• EAA retrofit abandoned textile factory for AGU City Campus, Istanbul

    30 December 2012

    Recently short listed in the educational category at the 2012 WAF (World Architecture Festival) Awards held in October in Singapore, Abdullah Gül University (AGU) City Campus, Turkey, was recommissioned from an old textile factory, with design by Emre Arolat Architects.

    Sumerbank Textile Factory, built in 1933 in Kayseri by a group of Russian architects led by Ivan Nikolaev, has been one of the most important symbols of industrialisation and modernisation in Turkey. Following its closure in 1999, the industrial complex, consisting of buildings which are unique examples of Russian Constructivism, was left abandoned inside the city until being allocated to Abdullah Gül University to be transformed into a new campus.

    AGU city campus_05Instead of designing a brand-new building an educational/administrative building for the new campus, it was decided that the existing small warehouse be converted, while sustaining the aura of the former factory.

    “Design is driven by the approach towards the existing building and not alienating it by regarding it as ‘untouchable’ and damage the existing character,” states Emre Arolat Architects co-founder, Emre Arolat.

    The arcade of the existing large warehouse is considered a generative element and the small warehouse, which is a more recent addition to the complex, was transformed by removing its roof, adding a new structure that carries a canopy, as well as new spaces above the existing older space and forming an arcade in front that mirrors the other warehouse. New buildings, such as a food court, create a recreational area in front and were also added in order to strengthen the exterior spaces. An orangery, standing as an interface between the city and university, has also been laid along the border, acting as an urban farm to sustain local herb growth.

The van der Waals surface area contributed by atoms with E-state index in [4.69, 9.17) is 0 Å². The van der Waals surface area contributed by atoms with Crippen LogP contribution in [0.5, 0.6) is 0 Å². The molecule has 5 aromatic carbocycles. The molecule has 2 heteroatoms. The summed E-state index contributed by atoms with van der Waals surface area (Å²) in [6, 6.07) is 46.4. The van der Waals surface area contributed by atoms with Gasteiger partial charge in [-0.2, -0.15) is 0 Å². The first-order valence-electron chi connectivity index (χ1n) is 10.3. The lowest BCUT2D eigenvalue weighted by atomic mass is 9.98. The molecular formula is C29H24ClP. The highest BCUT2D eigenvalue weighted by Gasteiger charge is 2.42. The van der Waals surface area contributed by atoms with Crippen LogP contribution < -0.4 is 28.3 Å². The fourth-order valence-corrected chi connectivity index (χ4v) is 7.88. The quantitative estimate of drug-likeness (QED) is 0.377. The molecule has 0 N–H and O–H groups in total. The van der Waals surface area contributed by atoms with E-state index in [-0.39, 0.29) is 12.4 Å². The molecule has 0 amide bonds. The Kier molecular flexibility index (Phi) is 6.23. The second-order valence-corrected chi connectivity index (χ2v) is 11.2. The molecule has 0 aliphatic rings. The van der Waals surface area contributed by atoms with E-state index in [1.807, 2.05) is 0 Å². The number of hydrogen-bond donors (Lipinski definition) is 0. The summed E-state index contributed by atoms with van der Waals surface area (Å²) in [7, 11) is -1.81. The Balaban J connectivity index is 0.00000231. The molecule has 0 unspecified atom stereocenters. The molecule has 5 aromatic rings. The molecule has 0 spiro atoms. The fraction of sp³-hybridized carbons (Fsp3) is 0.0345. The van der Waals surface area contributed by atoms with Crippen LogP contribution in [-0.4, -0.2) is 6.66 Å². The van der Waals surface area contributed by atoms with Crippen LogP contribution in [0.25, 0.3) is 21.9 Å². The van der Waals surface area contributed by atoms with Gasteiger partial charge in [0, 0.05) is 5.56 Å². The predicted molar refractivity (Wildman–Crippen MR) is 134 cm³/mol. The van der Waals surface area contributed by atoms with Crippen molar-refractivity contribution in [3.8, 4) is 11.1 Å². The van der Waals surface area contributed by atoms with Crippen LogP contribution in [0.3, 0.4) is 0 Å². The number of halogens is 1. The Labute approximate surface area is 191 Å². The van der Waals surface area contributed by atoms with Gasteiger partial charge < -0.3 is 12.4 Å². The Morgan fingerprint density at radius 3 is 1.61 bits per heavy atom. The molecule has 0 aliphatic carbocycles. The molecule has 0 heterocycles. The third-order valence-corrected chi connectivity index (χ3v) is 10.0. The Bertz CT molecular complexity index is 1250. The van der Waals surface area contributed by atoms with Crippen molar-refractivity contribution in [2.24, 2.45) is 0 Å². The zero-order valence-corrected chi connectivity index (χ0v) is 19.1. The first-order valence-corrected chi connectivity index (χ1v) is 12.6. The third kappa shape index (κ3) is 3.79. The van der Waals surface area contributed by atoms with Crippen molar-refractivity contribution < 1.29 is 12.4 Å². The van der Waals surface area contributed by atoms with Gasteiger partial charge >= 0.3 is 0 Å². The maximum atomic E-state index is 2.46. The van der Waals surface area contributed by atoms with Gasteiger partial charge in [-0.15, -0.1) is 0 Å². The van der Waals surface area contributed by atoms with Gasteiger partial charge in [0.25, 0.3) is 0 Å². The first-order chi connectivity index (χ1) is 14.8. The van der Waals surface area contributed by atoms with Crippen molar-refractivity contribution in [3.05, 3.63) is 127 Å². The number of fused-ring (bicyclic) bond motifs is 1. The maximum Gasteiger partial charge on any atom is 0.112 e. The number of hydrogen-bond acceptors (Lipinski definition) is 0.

International Recognition

    AGU city campus_06EAA’s recent success in the World Architecture Awards reflects the practice’s international accolades. This year their projects have won in various categories at the Cityscape Dubai Awards, MIPIM in Cannes, as well the eighth annual Turkish Architecture Awards. These acknowledgments follow further success at MIPIM, the Aga Khan Awards for Architecture, the Green Good Design Awards, International Architecture Awards and European Property Awards, to name just a few.

    Arolat continues, “We hope that our approach to design will retain its inherent consistency through our quest for awareness involved in the process of redefining what is to be conceived. This is an attitude in which the creative subjects – the people in charge of the design, feel that they themselves are not entirely free of these non-conformities, in which they continually question both the situation and themselves, instead of playing it safe and contenting themselves with what suits their own best interest.”